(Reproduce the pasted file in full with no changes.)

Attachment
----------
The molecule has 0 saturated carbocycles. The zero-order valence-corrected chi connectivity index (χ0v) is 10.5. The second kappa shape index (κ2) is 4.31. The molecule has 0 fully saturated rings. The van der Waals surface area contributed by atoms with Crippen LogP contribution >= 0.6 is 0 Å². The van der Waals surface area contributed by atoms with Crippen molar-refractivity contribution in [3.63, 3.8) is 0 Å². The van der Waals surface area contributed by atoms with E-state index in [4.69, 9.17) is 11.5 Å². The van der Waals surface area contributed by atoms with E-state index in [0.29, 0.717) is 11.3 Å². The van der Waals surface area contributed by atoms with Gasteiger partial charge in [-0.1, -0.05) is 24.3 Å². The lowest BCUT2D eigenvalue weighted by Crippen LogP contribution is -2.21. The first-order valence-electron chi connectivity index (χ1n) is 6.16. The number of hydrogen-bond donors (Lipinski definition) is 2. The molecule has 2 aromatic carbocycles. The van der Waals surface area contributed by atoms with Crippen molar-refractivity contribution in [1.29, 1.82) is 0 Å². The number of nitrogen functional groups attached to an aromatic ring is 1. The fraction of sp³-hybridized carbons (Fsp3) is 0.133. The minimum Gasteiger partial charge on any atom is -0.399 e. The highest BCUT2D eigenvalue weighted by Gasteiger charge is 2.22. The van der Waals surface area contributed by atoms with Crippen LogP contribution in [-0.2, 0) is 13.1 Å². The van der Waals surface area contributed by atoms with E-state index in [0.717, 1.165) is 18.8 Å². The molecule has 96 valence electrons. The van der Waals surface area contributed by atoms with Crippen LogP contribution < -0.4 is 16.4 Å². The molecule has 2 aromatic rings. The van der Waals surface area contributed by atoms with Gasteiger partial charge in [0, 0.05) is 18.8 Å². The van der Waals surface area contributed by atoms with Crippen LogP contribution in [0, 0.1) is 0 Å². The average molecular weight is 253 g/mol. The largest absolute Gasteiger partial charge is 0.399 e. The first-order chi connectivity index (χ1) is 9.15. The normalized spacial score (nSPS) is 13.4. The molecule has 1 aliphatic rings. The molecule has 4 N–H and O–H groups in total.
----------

The molecule has 0 saturated carbocycles. The zero-order valence-corrected chi connectivity index (χ0v) is 10.5. The second kappa shape index (κ2) is 4.31. The molecule has 0 fully saturated rings. The van der Waals surface area contributed by atoms with Crippen LogP contribution >= 0.6 is 0 Å². The van der Waals surface area contributed by atoms with Crippen molar-refractivity contribution in [3.63, 3.8) is 0 Å². The van der Waals surface area contributed by atoms with E-state index in [4.69, 9.17) is 11.5 Å². The van der Waals surface area contributed by atoms with E-state index in [0.29, 0.717) is 11.3 Å². The van der Waals surface area contributed by atoms with Gasteiger partial charge in [-0.1, -0.05) is 24.3 Å². The lowest BCUT2D eigenvalue weighted by Crippen LogP contribution is -2.21. The first-order valence-electron chi connectivity index (χ1n) is 6.16. The number of hydrogen-bond donors (Lipinski definition) is 2. The molecule has 2 aromatic carbocycles. The van der Waals surface area contributed by atoms with Crippen molar-refractivity contribution in [1.29, 1.82) is 0 Å². The number of nitrogen functional groups attached to an aromatic ring is 1. The fraction of sp³-hybridized carbons (Fsp3) is 0.133. The minimum Gasteiger partial charge on any atom is -0.399 e. The highest BCUT2D eigenvalue weighted by Gasteiger charge is 2.22. The van der Waals surface area contributed by atoms with Crippen LogP contribution in [-0.2, 0) is 13.1 Å². The van der Waals surface area contributed by atoms with E-state index in [0.717, 1.165) is 18.8 Å². The molecule has 96 valence electrons. The van der Waals surface area contributed by atoms with Crippen LogP contribution < -0.4 is 16.4 Å². The molecule has 2 aromatic rings. The van der Waals surface area contributed by atoms with Gasteiger partial charge in [0, 0.05) is 18.8 Å². The van der Waals surface area contributed by atoms with Crippen LogP contribution in [0, 0.1) is 0 Å². The average molecular weight is 253 g/mol. The largest absolute Gasteiger partial charge is 0.399 e. The first-order chi connectivity index (χ1) is 9.15. The normalized spacial score (nSPS) is 13.4. The molecule has 1 aliphatic rings. The molecule has 4 N–H and O–H groups in total.